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Drift align with help of PHD2

Semi automatically drift align

  1. My choice of equipment and software to do drift align
  2. How to use PHD2 for drift align, azimuth
  3. How to use PHD2 for drift align, altitude
  4. Final result
  5. Update tips on polar error

1: My choice of equipment and software to do drift align

If you have done a drift align to get your mount polar aligned you know it's very precise but also very time consuming. There are ways to do this very easy and fast but still very precise. You need help by a guide camera and some kind of controlling software. Here is what I have and how I do it.

The hardware you need to do it the same way as I do it. I have a EQ6 Synscan controlled by EQMOD, but I believe most computer controlled goto mount will do. And you also need a guide camera, I have the QHY5 and it's connected to the main telescope through an off-axis adapter.

Here is a list of what software I use and where you can download them, all of them are free.

There are other software that can do this too.

I assumes you are already familiar how to use a guide camera that is computer controlled before continue with drift align. And you must know how to setup PHD2 for auto guiding, otherwise it will be too complicated. See the PHD2 manual, PHD2 is under development so function will be added and changed from time to time.

In its simplest form you only need the guide camera and PHD2, but then you loose some functions.

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2: How to use PHD2 for drift align, azimuth

PHD2 (Push Here Dummy) has a really nice support implemented for drift align. Before starting the drift align enter the guide telescope's focal length and guide cameras pixelsize (you find it under the brain symbol). Then do a calibration of PHD2. Now you are ready to do a drift align.

PHD2 drift align azimuth (Click on the image and you get a full resolution image in a new window)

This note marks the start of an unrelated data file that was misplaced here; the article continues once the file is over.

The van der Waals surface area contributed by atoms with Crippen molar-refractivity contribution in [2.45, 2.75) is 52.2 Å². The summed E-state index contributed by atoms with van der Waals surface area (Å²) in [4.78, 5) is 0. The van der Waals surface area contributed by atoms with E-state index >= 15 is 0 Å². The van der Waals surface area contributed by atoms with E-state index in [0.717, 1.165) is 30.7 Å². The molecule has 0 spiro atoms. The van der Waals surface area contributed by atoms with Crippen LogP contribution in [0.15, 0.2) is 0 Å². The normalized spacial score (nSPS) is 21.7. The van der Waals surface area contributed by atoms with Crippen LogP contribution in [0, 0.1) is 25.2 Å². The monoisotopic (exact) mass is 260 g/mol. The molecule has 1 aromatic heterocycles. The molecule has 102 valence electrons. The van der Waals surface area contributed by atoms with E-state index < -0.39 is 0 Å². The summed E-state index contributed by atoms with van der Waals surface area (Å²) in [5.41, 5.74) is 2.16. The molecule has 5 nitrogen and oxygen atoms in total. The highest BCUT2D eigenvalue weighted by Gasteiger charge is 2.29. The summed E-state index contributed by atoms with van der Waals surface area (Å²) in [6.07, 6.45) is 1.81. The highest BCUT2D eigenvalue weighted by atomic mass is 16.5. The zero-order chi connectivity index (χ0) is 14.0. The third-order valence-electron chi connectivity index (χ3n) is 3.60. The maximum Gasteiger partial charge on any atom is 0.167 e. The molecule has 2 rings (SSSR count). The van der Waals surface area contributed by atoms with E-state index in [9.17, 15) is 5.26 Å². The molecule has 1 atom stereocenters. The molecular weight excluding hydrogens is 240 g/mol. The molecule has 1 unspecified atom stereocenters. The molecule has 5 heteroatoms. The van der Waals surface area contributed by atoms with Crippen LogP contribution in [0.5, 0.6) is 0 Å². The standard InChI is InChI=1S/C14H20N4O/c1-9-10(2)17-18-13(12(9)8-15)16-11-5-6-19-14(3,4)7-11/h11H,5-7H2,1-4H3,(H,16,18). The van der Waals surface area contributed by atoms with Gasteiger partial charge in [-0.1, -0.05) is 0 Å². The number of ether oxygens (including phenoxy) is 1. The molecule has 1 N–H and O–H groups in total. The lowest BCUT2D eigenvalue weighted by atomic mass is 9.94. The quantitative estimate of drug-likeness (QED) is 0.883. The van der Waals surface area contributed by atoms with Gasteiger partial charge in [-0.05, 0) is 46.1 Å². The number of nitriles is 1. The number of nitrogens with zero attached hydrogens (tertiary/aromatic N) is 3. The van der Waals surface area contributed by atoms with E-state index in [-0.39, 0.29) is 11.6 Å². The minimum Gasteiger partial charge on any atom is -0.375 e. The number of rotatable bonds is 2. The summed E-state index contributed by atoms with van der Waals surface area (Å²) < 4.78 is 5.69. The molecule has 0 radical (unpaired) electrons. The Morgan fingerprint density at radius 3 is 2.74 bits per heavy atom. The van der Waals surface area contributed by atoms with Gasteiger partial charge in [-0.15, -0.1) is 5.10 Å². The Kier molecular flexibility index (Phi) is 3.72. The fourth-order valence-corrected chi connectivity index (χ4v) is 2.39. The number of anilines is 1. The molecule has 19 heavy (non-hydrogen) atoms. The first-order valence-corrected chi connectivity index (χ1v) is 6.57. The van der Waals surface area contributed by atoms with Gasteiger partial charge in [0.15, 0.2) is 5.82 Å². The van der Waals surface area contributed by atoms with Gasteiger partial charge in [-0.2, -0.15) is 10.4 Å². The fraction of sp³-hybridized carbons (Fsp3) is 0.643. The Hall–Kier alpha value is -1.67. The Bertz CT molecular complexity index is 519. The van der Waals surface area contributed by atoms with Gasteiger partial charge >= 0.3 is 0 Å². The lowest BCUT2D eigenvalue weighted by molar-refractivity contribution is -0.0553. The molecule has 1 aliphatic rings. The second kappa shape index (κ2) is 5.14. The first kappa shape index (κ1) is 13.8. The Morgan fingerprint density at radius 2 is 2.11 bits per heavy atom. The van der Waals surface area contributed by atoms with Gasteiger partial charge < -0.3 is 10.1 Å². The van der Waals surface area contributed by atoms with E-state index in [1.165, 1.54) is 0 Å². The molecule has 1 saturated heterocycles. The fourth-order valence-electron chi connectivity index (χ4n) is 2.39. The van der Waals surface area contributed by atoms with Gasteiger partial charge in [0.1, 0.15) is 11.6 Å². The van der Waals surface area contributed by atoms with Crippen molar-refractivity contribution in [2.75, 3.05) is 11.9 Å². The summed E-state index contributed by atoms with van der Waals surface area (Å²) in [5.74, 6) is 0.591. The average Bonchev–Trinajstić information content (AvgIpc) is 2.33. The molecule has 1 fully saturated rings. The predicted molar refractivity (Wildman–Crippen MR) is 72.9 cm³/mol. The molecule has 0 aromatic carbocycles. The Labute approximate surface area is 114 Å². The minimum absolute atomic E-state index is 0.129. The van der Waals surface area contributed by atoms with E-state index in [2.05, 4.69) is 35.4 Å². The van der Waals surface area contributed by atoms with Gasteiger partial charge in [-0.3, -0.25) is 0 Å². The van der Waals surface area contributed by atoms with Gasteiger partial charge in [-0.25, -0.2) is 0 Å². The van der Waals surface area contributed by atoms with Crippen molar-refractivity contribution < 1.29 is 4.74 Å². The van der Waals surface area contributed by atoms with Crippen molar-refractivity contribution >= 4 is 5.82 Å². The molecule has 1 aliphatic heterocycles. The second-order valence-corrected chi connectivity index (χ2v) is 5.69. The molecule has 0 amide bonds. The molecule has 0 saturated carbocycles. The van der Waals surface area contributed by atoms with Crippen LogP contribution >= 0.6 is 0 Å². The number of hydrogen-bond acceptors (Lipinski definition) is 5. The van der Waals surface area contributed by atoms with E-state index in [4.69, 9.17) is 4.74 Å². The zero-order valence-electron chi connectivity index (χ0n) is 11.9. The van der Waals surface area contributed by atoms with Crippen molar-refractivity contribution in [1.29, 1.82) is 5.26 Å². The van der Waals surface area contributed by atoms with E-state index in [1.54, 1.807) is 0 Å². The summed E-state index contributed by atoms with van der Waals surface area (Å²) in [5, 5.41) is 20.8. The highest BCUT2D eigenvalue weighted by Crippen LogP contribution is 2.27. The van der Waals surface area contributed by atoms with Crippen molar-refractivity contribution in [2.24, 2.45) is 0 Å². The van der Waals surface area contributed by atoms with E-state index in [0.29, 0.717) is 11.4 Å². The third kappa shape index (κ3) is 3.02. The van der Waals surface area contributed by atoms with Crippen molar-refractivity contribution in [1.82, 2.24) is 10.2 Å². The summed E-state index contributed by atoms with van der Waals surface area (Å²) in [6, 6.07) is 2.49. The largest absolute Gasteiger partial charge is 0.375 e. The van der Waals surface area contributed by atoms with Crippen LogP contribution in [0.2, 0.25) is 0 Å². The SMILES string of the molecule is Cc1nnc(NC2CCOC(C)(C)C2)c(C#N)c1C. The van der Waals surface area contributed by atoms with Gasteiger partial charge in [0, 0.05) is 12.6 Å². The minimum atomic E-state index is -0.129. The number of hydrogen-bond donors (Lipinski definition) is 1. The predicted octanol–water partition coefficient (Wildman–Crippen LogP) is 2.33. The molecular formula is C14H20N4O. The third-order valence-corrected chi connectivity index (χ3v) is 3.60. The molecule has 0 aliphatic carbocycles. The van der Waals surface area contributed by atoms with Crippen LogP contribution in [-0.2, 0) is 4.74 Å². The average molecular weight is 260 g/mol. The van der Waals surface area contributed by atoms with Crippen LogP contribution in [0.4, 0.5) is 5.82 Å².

If you have meridian flip enabled. Decide if you want to do the adjustment to the West or East horizon, depends most on your local place which is best for you, choose the direction where you have a free horizon.

If you choice the West, let it pointing a few degrees to the West of meridian to avoid the automatically meridian flip of the telescope when it passes the meridian line. If you choice the East, let it pointing a few degrees to the East of meridian.

When choosing the utility of drift align (under tools) in PHD2 a window will pop up showing where the telescope is pointing (if it's connected to the mount) and the offset from the meridian line and declination. The first step is to adjust the azimuth orientation of the mount. In CdC, select a star along the meridian (south) and declination 0 degrees with a slight offset to the meridian as mentioned above. Approximately 30 degrees above the horizon here at my place, latitude +59 degree in Stockholm, Sweden.

Directly after pressing adjust button PHD2 find a guiding star automatically (if not, you can search for a bright nearby star in CdC to center the gudie camera on) and a graph (you must have opened it under view in PHD2 first) start showing the trend and after about 1 minute (in my setup) it has stabilized itself (but still drift if not polar aligned yet).